By Célia Zwahlen. People recognize them by the long whistling sound they make when they surface from the sea to breathe. They are exclusively female. On firm ground, they become like the rest of us, blending in while they work the land. But every 15 days the sea calls them back.
Where they are from, they are known as haenyeo. A breed of women who, for centuries, have gone free-diving year round to provide for their families. Their origin? Jeju Island in South Korea, home of the next IUCN World Conservation Congress.
Picking shellfish or seaweed from the bottom of the sea, mothers and daughters have succeeded themselves for generations. The most agile divers – often the leaders of the pack – can swim down 20 metres and hold their breath for about two minutes.
Jeju’s haenyeo brave the waters by rain, snow or sunshine, so long as the tidal conditions are right. The moon decides their working days. They learnt the hard way that the sea must be treated with humility. In their trade, greed means death.
Today, the mermaids wear rubber suits. But until 40 years ago, a light cotton garment was all that covered them. This meant they could dive for barely an hour before the cold started to bite. They would then gather in a ritual around the fire until they were warm enough to start again. Now they are able to dive for three to eight hours straight depending on the season, still without using air tanks. Yet the fruit of their labour is becoming less abundant.
“The most highly skilled haenyeo can earn up to US$ 30,000 a year, which goes a long way in Jeju. But earnings are diminishing, they say, as quickly as the sea products are being destroyed by environmental pollution,” said Korean-American author Brend Paik Sunoo at a presentation of her book ‘Moon Tides: Jeju Island Grannies and the Sea’.
The women sea divers understand natural cycles to maintain a healthy fish population. Each village on the island has its own haenyeo association and part of its function is to manage the oceanic environment. Harvest is forbidden during the egg-laying season. When haenyeo get older, they care for the seabed, clearing out trash and rooting out bad seaweed. But against the world’s wider ocean pollution they can do nothing.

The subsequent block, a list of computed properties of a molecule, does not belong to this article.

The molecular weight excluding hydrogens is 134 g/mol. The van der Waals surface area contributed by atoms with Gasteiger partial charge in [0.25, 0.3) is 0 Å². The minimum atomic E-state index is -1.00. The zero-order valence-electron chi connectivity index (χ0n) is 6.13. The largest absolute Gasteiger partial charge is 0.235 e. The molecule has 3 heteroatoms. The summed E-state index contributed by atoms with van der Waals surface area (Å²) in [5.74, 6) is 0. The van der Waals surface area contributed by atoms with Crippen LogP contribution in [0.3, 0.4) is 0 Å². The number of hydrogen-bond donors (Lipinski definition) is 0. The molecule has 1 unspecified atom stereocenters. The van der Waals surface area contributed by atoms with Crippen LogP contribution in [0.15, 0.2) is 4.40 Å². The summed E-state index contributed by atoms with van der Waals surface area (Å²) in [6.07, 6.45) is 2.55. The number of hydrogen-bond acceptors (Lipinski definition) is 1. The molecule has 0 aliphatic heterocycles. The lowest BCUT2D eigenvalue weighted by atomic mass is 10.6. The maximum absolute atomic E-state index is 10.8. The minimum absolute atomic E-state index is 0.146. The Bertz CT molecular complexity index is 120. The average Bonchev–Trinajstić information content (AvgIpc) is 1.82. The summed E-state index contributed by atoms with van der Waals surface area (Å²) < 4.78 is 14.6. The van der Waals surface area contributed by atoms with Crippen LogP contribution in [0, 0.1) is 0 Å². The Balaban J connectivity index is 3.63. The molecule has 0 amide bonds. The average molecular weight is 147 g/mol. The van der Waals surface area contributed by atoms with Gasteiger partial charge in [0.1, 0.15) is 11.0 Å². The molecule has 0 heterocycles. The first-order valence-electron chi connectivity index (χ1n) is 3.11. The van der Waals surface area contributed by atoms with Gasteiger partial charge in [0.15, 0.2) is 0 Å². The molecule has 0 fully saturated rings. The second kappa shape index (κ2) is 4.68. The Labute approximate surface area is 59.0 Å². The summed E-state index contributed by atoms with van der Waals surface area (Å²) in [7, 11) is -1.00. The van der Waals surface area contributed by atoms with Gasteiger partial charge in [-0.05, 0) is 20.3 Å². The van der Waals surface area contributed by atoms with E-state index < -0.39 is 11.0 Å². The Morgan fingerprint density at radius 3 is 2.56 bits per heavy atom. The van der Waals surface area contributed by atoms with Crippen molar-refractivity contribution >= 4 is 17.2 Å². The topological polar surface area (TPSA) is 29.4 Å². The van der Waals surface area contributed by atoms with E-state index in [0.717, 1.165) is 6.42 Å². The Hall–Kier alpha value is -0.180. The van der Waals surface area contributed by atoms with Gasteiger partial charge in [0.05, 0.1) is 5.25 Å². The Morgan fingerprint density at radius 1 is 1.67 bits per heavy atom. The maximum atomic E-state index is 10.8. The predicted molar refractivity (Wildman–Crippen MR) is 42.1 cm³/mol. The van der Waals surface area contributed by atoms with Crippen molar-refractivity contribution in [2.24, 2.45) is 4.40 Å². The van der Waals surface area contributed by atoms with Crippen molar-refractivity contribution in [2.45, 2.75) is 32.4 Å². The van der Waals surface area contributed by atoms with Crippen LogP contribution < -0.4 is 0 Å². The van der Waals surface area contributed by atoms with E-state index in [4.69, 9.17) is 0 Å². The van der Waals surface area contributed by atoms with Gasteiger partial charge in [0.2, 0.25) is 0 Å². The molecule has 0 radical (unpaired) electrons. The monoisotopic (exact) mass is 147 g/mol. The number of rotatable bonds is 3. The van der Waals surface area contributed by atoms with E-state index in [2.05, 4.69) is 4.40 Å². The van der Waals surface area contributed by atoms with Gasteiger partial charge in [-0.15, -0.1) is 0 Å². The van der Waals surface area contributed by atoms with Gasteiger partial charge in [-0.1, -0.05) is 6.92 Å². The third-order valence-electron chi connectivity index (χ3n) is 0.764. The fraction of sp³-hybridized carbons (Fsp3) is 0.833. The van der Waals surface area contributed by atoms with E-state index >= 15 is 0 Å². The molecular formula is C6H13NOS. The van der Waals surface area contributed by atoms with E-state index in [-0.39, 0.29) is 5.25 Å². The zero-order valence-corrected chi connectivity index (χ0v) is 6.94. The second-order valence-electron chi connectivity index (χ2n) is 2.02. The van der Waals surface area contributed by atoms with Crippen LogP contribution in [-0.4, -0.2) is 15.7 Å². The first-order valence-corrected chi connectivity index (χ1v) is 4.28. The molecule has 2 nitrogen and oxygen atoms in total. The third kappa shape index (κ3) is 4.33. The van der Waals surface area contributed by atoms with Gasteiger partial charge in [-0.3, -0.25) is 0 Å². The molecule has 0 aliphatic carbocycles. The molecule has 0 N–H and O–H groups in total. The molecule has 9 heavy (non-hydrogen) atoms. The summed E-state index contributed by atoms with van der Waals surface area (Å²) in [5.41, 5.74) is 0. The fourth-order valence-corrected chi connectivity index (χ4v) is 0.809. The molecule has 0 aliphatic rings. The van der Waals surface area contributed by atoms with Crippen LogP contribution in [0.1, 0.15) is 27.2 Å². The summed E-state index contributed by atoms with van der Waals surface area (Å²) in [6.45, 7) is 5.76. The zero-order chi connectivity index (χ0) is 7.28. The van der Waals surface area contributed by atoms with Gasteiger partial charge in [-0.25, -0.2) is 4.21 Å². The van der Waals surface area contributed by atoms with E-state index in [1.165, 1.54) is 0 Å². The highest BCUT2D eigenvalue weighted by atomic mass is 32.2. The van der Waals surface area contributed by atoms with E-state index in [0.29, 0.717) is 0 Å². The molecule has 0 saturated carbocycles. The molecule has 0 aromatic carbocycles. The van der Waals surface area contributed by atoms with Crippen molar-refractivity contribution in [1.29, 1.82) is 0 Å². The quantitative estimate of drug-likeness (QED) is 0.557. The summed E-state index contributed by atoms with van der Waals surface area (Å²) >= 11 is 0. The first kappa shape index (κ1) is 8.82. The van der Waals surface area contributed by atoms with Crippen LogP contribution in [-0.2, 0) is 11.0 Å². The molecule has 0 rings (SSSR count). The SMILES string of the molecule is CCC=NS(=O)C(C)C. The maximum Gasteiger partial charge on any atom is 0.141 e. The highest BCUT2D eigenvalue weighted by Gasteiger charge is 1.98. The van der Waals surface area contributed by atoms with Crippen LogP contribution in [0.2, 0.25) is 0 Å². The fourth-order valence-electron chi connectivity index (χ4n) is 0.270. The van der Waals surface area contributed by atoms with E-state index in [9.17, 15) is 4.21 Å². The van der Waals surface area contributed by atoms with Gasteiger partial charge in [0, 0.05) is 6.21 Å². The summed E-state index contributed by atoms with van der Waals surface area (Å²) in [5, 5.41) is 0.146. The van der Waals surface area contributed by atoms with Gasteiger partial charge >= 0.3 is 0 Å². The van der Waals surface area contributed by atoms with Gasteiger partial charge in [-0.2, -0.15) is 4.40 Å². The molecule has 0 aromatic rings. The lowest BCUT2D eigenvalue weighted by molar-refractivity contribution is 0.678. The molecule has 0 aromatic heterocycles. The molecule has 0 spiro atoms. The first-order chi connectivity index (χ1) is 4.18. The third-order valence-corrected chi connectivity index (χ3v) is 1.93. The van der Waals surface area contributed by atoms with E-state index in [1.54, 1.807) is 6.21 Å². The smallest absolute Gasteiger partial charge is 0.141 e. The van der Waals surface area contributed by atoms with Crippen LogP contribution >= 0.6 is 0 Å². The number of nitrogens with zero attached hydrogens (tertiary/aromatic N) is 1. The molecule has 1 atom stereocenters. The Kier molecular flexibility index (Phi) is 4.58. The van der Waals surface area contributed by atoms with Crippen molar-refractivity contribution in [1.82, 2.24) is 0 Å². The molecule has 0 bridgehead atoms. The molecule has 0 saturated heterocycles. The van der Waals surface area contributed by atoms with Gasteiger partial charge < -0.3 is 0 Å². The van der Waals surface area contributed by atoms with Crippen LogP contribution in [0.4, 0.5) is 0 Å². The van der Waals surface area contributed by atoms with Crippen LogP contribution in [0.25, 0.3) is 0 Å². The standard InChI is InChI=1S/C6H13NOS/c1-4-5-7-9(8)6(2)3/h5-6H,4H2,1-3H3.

Time for change
Now with fewer fish in the sea, it seemed the right time to end the lineage. We are witnessing the last of a tradition first recorded in 1079. But haenyeo have little regret that their daughters won’t carry their steps. Instead they are proud of the sacrifices they made to send their offspring to college.
Most of these women didn’t become sea divers by choice: the trade was passed on to them by their mothers or grandmothers, and their lack of education meant they had no other opportunities. As soon as exports to Japan were authorized in the 1970s, increasing their revenue, they grabbed this chance as the first door out of centuries of hard labour. Because even if the money is good, is it worth risking your life for?
Hence, less than 5,000 haenyeo remain today, against 23,000 in 1966. They are aged between 39 and 93, and roughly 40% of them are 70 or above. In an effort to keep their legacy, Jeju saw the creation of a haenyeo museum and a haenyeo diving-school in recent years.
Many ask why Jeju women dive and not men. Biologically, the female body seems more adapted to withstand cold temperatures and high water pressure. But there is also a social explanation. In Korea, it is a disgrace to show your body. So if your job requires you to be practically nude, it puts you at the lowest rank of society. In a culture where women are seen as inferior, men did not want this role for themselves.
A formidable team
But for women it meant independence. The haenyeo have been time and again at the centre of their communities, weaving a matriarchal net even in the midst of Confucian society. At home they respect traditions and take the role of submissive wives. But among themselves they are close-knit, competitive, self-sufficient and organized, and their collective efforts shape Jeju society.
On several occasions, their strong will single-handedly changed the social, economic and cultural landscape of the island. During Japanese occupation, for example, they drove one of the strongest opposition movements in all of Korea.
Reversed parenting roles have been apparent since the 19th century, when a ban forbidding women to leave Jeju was lifted. Many haenyeo travelled, sometimes as far as Russia, leaving husband and children alone for long periods.
Respect for nature
They take an active part in shamanic rituals (the locals believe 18,000 gods dwell on the island). “At the core of shamanic belief, there is a respect for nature and the belief that spirit resides in everything,” explains Brend Paik Sunoo. Such traditions feed hope in the face of violent winds and razor-sharp rocks for village people who, until recently, largely depended on the haenyeo for their livelihood.
Haenyeo are also greatly involved in supporting their communities through voluntary work. Some groups set up contribution funds to help people in need. Allocated diving areas exist solely for the purpose of financing schools. Without a doubt, they are committed to making life easier for their peers and for future generations.
The existence of haenyeo shows beautifully how a society can organize itself around whom is able to reap natural resources. When it comes to governing nature’s use and sharing its benefits equitably, we can take many lessons from them.
One day soon, they too like mermaids will be recounted as myth. We must remember them, but not cry. Instead let’s glorify their selfless determinism, for the women of the sea have taken the reins of their own destiny.